In 2018, the BBC reported that analogue clocks were being replaced in UK classrooms in favour of digital clocks. The main reason – students apparently “couldn’t tell time”. Given the proliferation of digital devices in our daily life, that’s perhaps not surprising. According to a 2011 YouGov survey, almost 60% of youths use a phone as their primary timepiece. With the rise of smartphones and smartwatches in the last decade, that figure has undoubtedly increased.
This provenance makes young watch collectors interesting – they go against the grain. Although all the profiles grew up in the digital age, they remain passionate and deeply enthusiastic about a hobby that’s more commonly associated with middle-aged men. Gen Z and their Watches is a feature series that looks at four different profiles, each representing a different facet of watch collecting. The series starts with Jarrel, who encapsulates the community aspect of the hobby. This is his watch story.
Ask anyone to name a watch brand, and they would most probably answer ‘Rolex’. Perhaps they saw a Rolex in a magazine, on a billboard advert, or on a celebrity’s wrist. After all, Rolex spends millions of dollars annually on marketing and endorsements.
Jarrel’s first exposure to the brand was in a more unusual setting – a tuition centre.
Then 16, Jarrel was working part-time at a tuition centre. He noticed his boss – a gentleman by the name of Mr. Michael Lee – wearing a Rolex Submariner ref. 1680 on his wrist. “I didn’t even know that it was a Rolex, but I was intrigued by how it looked,” he said. “He explained to me what it was and gave me my first education in watches.”
After being introduced to watches, Jarrel decided to spend his first paycheck on a watch and purchased the Seiko 5 ‘Sea Urchin’. “I liked it because it looks similar to the Rolex Submariner that my boss wore, but at a fraction of the price,” said Jarrel.
Coincidentally, Mr. Lee also had a Seiko 5 ‘Sea Urchin’, albeit in different colourway with a ‘Pepsi’ bezel. When Jarrel ended his stint at the tuition centre, Mr. Lee gave him the watch as a parting gift. “I still have that watch today – it’s a sentimental piece to remind myself of the person that kickstarted my watch journey,” said Jarrel.
After completing his National Service (NS), Jarrel returned to the tuition center to work with Mr. Lee. It was then that his love for watches was deepened.
Almost 21 years of age and on the cusp of adulthood, Jarrel decided it was time to own a “big boy” watch – a Rolex. He said: “I was enrolling in NTU (National Technological University) soon, so I wanted a Rolex to commemorate the milestone.”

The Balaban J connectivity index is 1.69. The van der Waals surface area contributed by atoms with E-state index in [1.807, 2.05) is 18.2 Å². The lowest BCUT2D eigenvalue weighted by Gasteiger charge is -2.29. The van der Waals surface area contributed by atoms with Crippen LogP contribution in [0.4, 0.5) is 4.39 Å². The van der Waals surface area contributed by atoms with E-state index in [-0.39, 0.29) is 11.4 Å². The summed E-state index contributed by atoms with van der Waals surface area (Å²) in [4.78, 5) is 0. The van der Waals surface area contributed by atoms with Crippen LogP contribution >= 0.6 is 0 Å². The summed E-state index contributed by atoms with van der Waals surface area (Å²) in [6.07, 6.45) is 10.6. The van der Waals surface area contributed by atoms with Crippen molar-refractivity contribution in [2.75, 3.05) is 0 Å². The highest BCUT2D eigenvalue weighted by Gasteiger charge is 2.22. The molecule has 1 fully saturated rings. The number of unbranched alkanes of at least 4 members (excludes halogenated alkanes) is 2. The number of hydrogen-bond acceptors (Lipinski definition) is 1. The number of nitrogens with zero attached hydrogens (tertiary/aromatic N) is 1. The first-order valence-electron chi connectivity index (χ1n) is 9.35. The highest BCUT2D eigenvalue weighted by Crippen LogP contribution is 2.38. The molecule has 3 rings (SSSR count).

He decided there was no better person to consult than the man who first introduced him to Rolex – Mr. Lee. “I told him I only had a budget of $8000, which was my entire savings from NS,” said Jarrel. Together, they combed through Carousell (a local pre-owned marketplace) daily until they came across what seemed like the perfect timepiece – a Rolex Explorer 2 ref. 16570.
“I’ve wanted a Rolex since I was 16, so holding the Explorer 2 in my hand was definitely a surreal moment,” said Jarrel.
Meeting Kindred Spirits
Jarrel didn’t just find his grail watch – he also stumbled upon a community of watch enthusiasts.
While browsing through Carousell, Jarrel discovered the platform’s ‘Communities’ section, which aimed to connect users with others of similar interests. “I chanced upon an invite link for a Singapore Horology Group and joined their Telegram channel out of curiosity,” recalled Jarrel.
An introvert by nature, Jarrel initially felt like a “ghost” in the channel. More observer than participant, he simply wanted to see what others were buying. However, when the Circuit Breaker period ended and the group decided to organise a physical meetup, Jarrel mustered up the courage
“Meeting the people I’ve seen chatting on the channel for months broke the ‘online barrier’,” he said. “It was fun to be around like-minded people, seeing the watches they own, and simply talking the same language.”
Jarrel was concerned that those present would be “privileged boomers” or “rich kids”, but those worries were fortunately unfounded. He said: “All of them bought their watches by scrimping and saving what they earned. It made me realise that watch collecting doesn’t have to be a hobby exclusive to rich people. If you work hard and save, you can still collect interesting pieces.”